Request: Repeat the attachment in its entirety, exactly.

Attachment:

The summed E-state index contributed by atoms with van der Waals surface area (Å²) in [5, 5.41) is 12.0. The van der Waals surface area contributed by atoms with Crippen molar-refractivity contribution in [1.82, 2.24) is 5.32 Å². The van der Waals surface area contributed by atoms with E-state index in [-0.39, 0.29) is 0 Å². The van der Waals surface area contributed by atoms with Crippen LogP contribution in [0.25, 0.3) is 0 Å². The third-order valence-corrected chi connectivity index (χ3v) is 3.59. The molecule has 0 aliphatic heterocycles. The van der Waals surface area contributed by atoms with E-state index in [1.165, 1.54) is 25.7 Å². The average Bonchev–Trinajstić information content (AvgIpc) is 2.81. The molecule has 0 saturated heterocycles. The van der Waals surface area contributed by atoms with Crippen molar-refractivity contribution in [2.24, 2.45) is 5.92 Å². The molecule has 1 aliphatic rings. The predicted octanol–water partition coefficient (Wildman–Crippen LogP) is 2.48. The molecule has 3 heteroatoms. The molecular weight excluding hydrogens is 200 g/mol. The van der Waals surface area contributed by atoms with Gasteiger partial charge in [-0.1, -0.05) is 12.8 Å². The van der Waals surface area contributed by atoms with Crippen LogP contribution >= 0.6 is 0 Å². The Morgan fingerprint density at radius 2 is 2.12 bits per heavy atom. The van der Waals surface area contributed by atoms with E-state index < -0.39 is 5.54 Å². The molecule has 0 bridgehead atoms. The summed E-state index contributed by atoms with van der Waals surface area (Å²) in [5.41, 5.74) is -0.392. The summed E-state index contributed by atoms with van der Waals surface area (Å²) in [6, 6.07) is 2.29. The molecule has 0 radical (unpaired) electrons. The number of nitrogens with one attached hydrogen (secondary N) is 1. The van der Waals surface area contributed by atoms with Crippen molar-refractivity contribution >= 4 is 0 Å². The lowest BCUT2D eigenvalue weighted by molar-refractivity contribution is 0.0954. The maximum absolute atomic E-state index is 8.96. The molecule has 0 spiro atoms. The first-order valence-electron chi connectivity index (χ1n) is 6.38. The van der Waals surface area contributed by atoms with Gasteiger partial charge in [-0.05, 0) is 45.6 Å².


The summed E-state index contributed by atoms with van der Waals surface area (Å²) in [5, 5.41) is 12.0. The van der Waals surface area contributed by atoms with Crippen molar-refractivity contribution in [1.82, 2.24) is 5.32 Å². The van der Waals surface area contributed by atoms with E-state index in [-0.39, 0.29) is 0 Å². The van der Waals surface area contributed by atoms with Crippen LogP contribution in [0.25, 0.3) is 0 Å². The third-order valence-corrected chi connectivity index (χ3v) is 3.59. The molecule has 0 aliphatic heterocycles. The van der Waals surface area contributed by atoms with E-state index in [1.165, 1.54) is 25.7 Å². The average Bonchev–Trinajstić information content (AvgIpc) is 2.81. The molecule has 0 saturated heterocycles. The van der Waals surface area contributed by atoms with Crippen molar-refractivity contribution in [2.24, 2.45) is 5.92 Å². The molecule has 1 aliphatic rings. The predicted octanol–water partition coefficient (Wildman–Crippen LogP) is 2.48. The molecule has 3 heteroatoms. The molecular weight excluding hydrogens is 200 g/mol. The van der Waals surface area contributed by atoms with Gasteiger partial charge in [-0.1, -0.05) is 12.8 Å². The van der Waals surface area contributed by atoms with Crippen LogP contribution >= 0.6 is 0 Å². The Morgan fingerprint density at radius 2 is 2.12 bits per heavy atom. The van der Waals surface area contributed by atoms with E-state index < -0.39 is 5.54 Å². The molecule has 0 bridgehead atoms. The summed E-state index contributed by atoms with van der Waals surface area (Å²) in [5.41, 5.74) is -0.392. The summed E-state index contributed by atoms with van der Waals surface area (Å²) in [6, 6.07) is 2.29. The molecule has 0 radical (unpaired) electrons. The number of nitrogens with one attached hydrogen (secondary N) is 1. The van der Waals surface area contributed by atoms with Crippen molar-refractivity contribution >= 4 is 0 Å². The lowest BCUT2D eigenvalue weighted by molar-refractivity contribution is 0.0954. The maximum absolute atomic E-state index is 8.96. The molecule has 0 spiro atoms. The first-order valence-electron chi connectivity index (χ1n) is 6.38. The van der Waals surface area contributed by atoms with Gasteiger partial charge in [-0.05, 0) is 45.6 Å².